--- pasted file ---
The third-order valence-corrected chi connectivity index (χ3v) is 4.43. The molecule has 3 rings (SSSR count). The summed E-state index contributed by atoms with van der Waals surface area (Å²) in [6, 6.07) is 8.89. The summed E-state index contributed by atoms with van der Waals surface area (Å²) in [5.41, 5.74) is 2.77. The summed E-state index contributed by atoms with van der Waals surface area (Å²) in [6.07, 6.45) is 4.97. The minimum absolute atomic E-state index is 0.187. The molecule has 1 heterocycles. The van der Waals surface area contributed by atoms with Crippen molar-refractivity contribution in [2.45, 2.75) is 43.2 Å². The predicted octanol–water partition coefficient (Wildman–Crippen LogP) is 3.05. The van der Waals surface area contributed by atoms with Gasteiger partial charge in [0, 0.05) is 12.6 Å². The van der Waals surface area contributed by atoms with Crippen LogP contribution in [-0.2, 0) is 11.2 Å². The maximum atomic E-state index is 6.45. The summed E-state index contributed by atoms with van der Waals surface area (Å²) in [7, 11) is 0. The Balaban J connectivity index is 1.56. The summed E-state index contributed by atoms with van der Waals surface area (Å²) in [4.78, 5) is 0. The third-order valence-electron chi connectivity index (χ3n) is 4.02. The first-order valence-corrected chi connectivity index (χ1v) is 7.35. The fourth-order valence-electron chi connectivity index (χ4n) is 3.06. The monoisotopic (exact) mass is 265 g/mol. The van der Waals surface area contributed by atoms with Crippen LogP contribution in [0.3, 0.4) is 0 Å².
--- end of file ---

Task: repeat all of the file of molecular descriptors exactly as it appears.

The third-order valence-corrected chi connectivity index (χ3v) is 4.43. The molecule has 3 rings (SSSR count). The summed E-state index contributed by atoms with van der Waals surface area (Å²) in [6, 6.07) is 8.89. The summed E-state index contributed by atoms with van der Waals surface area (Å²) in [5.41, 5.74) is 2.77. The summed E-state index contributed by atoms with van der Waals surface area (Å²) in [6.07, 6.45) is 4.97. The minimum absolute atomic E-state index is 0.187. The molecule has 1 heterocycles. The van der Waals surface area contributed by atoms with Crippen molar-refractivity contribution in [2.45, 2.75) is 43.2 Å². The predicted octanol–water partition coefficient (Wildman–Crippen LogP) is 3.05. The van der Waals surface area contributed by atoms with Gasteiger partial charge in [0, 0.05) is 12.6 Å². The van der Waals surface area contributed by atoms with Crippen LogP contribution in [-0.2, 0) is 11.2 Å². The maximum atomic E-state index is 6.45. The summed E-state index contributed by atoms with van der Waals surface area (Å²) in [7, 11) is 0. The Balaban J connectivity index is 1.56. The summed E-state index contributed by atoms with van der Waals surface area (Å²) in [4.78, 5) is 0. The third-order valence-electron chi connectivity index (χ3n) is 4.02. The first-order valence-corrected chi connectivity index (χ1v) is 7.35. The fourth-order valence-electron chi connectivity index (χ4n) is 3.06. The monoisotopic (exact) mass is 265 g/mol. The van der Waals surface area contributed by atoms with Crippen LogP contribution in [0.3, 0.4) is 0 Å².